Who Is My Seller? – Five Important Questions To Ask

Regina Brown | January 27, 2015 | Marketing

By Regina P. Brown
Who Is My Seller? - Five Important Questions To Ask“The purpose of a company is to create a customer. The only profit center is the customer,” Peter F. Drucker states in his best-selling book, “The Five Most Important Questions You Will Ever Ask About Your Organization: An Inspiring Tool for Organizations and the People Who Lead Them”. Although this book focuses on non-profit organizations, its basic theories can be applied to any type of entity or company. Including your real estate business.

Sometimes we get so focused on advertising, marketing, promoting, and branding, that we forget who our customers really are. Drucker, widely respected for his “Leader to Leader Institute” outlines why it’s critical to know our primary customer and supporting customer. Also he emphasizes that we need to anticipate how our customers will change.

When You Try To Impress Everybody, You Impress Nobody

Sometimes we use the “machine gun spray” approach to try to get as many home sellers and listings as possible. We try to mow down everything in sight with our mass-market approach, trying to sell to everyone. But in reality, that method is not very effective. It’s much more productive to select a few seller profiles and win them over with focus and certainty.

In the story of David and Goliath, the boy David knew exactly who and what his target was. Because he knew his subject intimately, he felt confident with only 3 rocks for his slingshot. If he missed, he knew it would be sure death. He didn’t get out there and try to mow down the entire army. Instead, he focused all of his time, effort, and energy into conquering one person.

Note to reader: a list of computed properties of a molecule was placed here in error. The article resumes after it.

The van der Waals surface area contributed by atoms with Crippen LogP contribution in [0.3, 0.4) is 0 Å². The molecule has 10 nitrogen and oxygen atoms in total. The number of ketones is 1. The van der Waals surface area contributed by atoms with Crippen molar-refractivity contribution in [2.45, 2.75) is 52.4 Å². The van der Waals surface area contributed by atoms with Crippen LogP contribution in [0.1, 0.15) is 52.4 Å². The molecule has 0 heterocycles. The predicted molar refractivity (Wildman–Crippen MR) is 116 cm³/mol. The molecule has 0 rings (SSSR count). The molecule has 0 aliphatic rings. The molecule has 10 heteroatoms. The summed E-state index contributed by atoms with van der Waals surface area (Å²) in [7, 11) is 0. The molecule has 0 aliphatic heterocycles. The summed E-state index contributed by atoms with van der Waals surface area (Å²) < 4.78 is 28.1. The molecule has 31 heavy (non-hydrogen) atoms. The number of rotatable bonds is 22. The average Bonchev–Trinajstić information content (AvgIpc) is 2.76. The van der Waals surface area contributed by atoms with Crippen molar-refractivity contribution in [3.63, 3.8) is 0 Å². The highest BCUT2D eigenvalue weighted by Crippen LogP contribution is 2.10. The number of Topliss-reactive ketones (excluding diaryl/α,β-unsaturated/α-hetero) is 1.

Who Is Your Ideal Seller? 

Your seller profile should be like Goliath: focused on one type of seller whom you study and become an expert on. The more you can focus on a specific customer, the better your business will perform. Only by defining your exact customer profile will you understand your prospective clients and their needs. Focus on a niche seller. For example: probate sellers, FSBO sellers, owners of rural property on acreage, sellers of historic homes, or luxury property sellers. Learn who your sellers are and what they want.

On page 32, Philip Kotler advises to start by defining your target customer. He explains how customers often have several people who help make the purchase. Nowhere is this truer than a real estate purchase. Think about it: A couple decides to move because they need a bigger house for their growing family (initiated by pregnancy). Their friends (influencers) recommend the ideal neighborhood to consider. The wife (decider) selects a house based on the layout, kitchen, bathrooms, and closet space. The husband (buyer) agrees to purchase the house, even though it’s above their budget.

“We must master our knowledge of who are the target customers, who and what influences them, and how to create highly satisfying customer experiences. Recognize that today’s customers are increasingly buying on value, not on relationship. Your success ultimately depends on what you have contributed to the success of your customers,” says Kotler.

The 5 questions that each of us should ask ourselves about our real estate businesses are:

  1. What is our mission?
  2. Who is our customer?
  3. What does the customer value?
  4. What are our results?
  5. What is our plan?

By working ON our business, instead of IN our business, we can begin to understand our customers and the big picture. Our sellers will relate to us when we have taken the time to know them.

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Regina Brown